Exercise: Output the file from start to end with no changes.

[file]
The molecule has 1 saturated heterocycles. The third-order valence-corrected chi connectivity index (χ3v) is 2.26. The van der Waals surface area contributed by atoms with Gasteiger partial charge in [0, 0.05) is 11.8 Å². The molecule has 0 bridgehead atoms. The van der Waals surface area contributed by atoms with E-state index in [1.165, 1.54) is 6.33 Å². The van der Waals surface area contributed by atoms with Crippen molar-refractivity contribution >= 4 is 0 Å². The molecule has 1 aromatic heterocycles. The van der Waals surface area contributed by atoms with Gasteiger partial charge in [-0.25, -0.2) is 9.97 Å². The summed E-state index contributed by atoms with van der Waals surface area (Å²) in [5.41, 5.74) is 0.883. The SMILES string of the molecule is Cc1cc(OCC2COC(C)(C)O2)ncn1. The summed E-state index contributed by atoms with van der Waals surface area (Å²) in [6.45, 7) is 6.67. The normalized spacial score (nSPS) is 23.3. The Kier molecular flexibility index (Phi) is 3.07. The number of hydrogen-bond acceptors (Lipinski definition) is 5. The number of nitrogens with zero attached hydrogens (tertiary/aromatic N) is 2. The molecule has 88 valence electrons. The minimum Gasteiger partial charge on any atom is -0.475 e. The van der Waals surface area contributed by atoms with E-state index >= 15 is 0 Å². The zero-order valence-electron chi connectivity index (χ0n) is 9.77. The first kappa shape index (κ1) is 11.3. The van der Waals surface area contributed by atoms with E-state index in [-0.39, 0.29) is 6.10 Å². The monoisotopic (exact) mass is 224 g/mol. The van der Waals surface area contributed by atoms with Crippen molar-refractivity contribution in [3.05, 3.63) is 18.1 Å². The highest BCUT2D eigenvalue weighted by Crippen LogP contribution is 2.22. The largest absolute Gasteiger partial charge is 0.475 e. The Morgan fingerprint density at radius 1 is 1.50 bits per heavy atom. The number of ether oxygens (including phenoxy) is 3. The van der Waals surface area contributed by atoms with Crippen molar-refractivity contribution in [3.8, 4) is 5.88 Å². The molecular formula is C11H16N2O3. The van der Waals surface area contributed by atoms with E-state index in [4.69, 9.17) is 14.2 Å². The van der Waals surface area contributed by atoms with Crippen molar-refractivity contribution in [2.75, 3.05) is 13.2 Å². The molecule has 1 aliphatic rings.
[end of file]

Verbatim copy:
The molecule has 1 saturated heterocycles. The third-order valence-corrected chi connectivity index (χ3v) is 2.26. The van der Waals surface area contributed by atoms with Gasteiger partial charge in [0, 0.05) is 11.8 Å². The molecule has 0 bridgehead atoms. The van der Waals surface area contributed by atoms with E-state index in [1.165, 1.54) is 6.33 Å². The van der Waals surface area contributed by atoms with Crippen molar-refractivity contribution >= 4 is 0 Å². The molecule has 1 aromatic heterocycles. The van der Waals surface area contributed by atoms with Gasteiger partial charge in [-0.25, -0.2) is 9.97 Å². The summed E-state index contributed by atoms with van der Waals surface area (Å²) in [5.41, 5.74) is 0.883. The SMILES string of the molecule is Cc1cc(OCC2COC(C)(C)O2)ncn1. The summed E-state index contributed by atoms with van der Waals surface area (Å²) in [6.45, 7) is 6.67. The normalized spacial score (nSPS) is 23.3. The Kier molecular flexibility index (Phi) is 3.07. The number of hydrogen-bond acceptors (Lipinski definition) is 5. The number of nitrogens with zero attached hydrogens (tertiary/aromatic N) is 2. The molecule has 88 valence electrons. The minimum Gasteiger partial charge on any atom is -0.475 e. The van der Waals surface area contributed by atoms with E-state index >= 15 is 0 Å². The zero-order valence-electron chi connectivity index (χ0n) is 9.77. The first kappa shape index (κ1) is 11.3. The van der Waals surface area contributed by atoms with E-state index in [-0.39, 0.29) is 6.10 Å². The monoisotopic (exact) mass is 224 g/mol. The van der Waals surface area contributed by atoms with Crippen molar-refractivity contribution in [3.05, 3.63) is 18.1 Å². The highest BCUT2D eigenvalue weighted by Crippen LogP contribution is 2.22. The largest absolute Gasteiger partial charge is 0.475 e. The Morgan fingerprint density at radius 1 is 1.50 bits per heavy atom. The number of ether oxygens (including phenoxy) is 3. The van der Waals surface area contributed by atoms with Crippen molar-refractivity contribution in [3.8, 4) is 5.88 Å². The molecular formula is C11H16N2O3. The van der Waals surface area contributed by atoms with E-state index in [4.69, 9.17) is 14.2 Å². The van der Waals surface area contributed by atoms with Crippen molar-refractivity contribution in [2.75, 3.05) is 13.2 Å². The molecule has 1 aliphatic rings.